Dewberry Collecting Lidar Data of Western Everglades National Park for U.S. Geological Survey

For Immediate Release
Fairfax, VA | 08.13.2019

Florida-based data collection encompasses 788 square miles.

The U.S. Geological Survey (USGS) selected Dewberry to plan, acquire, and process topobathymetric lidar for 788 square miles of surface area in the western part of the Everglades National Park in Florida. The project is a cooperative effort between USGS and the U.S. National Park Service.

Dewberry is deploying a recently developed lidar system consisting of a Riegl VQ880G topo-bathymetric lidar sensor for data collection. The sensor is capable of collecting data through the water column so that flooded wetlands and open-water areas are accurately modeled as well as dry land. The system also includes an optical camera used to collect aerial imagery. Advanced lidar classification and post-processing will be accomplished by Dewberry’s geospatial analysts who are familiar with the Everglades landscape. This project resulted from a pilot project Dewberry performed in 2016 within the Everglades National Park for USGS and the National Park Service. The pilot project deployed various lidar sensors from several manufacturers in order to test and qualify the data produced from each sensor.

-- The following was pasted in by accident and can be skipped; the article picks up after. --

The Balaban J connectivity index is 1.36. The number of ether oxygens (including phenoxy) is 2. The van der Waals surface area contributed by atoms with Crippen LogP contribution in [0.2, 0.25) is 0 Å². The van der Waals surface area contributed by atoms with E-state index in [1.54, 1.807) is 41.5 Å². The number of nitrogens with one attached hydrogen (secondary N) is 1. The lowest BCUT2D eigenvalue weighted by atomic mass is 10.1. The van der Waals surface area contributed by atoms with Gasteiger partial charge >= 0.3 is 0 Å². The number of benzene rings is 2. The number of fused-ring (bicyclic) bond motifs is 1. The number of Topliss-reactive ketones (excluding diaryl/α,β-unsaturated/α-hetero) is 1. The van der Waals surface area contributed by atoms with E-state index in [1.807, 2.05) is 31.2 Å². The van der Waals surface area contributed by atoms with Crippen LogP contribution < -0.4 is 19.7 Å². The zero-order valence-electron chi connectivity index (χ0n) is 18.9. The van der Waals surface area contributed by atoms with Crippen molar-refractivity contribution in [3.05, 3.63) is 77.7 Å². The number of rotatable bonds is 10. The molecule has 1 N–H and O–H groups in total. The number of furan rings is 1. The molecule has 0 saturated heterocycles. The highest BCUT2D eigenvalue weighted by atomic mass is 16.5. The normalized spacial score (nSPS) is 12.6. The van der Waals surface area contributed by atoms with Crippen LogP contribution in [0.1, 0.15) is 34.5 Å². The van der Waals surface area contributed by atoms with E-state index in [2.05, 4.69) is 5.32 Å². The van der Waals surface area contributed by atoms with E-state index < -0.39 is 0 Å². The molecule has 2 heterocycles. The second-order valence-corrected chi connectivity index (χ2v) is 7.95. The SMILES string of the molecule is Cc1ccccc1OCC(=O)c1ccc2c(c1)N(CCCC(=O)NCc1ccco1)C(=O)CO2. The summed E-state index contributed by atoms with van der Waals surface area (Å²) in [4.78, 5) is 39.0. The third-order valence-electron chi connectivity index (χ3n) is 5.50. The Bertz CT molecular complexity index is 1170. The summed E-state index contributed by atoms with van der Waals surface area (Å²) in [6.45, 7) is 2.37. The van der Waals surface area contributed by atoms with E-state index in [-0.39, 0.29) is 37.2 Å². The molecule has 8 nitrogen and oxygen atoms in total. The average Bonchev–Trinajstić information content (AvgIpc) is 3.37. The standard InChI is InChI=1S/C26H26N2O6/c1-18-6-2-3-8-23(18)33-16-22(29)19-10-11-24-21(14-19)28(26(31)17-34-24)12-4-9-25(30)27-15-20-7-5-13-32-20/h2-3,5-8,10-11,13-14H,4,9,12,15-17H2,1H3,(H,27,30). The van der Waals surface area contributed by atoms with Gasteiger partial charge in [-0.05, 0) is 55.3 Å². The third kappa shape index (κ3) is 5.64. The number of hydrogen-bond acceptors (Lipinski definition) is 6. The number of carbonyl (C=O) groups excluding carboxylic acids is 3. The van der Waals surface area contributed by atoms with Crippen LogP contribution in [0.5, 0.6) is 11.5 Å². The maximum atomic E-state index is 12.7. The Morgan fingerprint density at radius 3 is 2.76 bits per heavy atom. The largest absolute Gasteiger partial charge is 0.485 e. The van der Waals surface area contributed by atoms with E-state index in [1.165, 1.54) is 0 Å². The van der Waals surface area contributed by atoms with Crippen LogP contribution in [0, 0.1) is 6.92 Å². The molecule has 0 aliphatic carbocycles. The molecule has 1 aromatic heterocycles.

According to Dewberry Senior Project Manager Keith Patterson, “this project will support the National Park Service’s critical environmental management objectives to include response to sea level rise, increased predictive capability of hydrologic models and improved modeling, and understanding of the unique Everglades. The data will also support various scientific studies involving critical habitat for threatened and endangered species.”

The primary deliverable for the project will be a topographic-bathymetric digital elevation model (DEM) that will include above water-level bare earth and below water-level bathymetry. 

  • geospatial
  • LiDAR
  • USGS
  • USGS everglades national park lidar
  • topobathy
  • topobathymetric lidar sensing
  • Digital Elevation Models
  • DEM
  • bathymetric survey

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Molly Johnson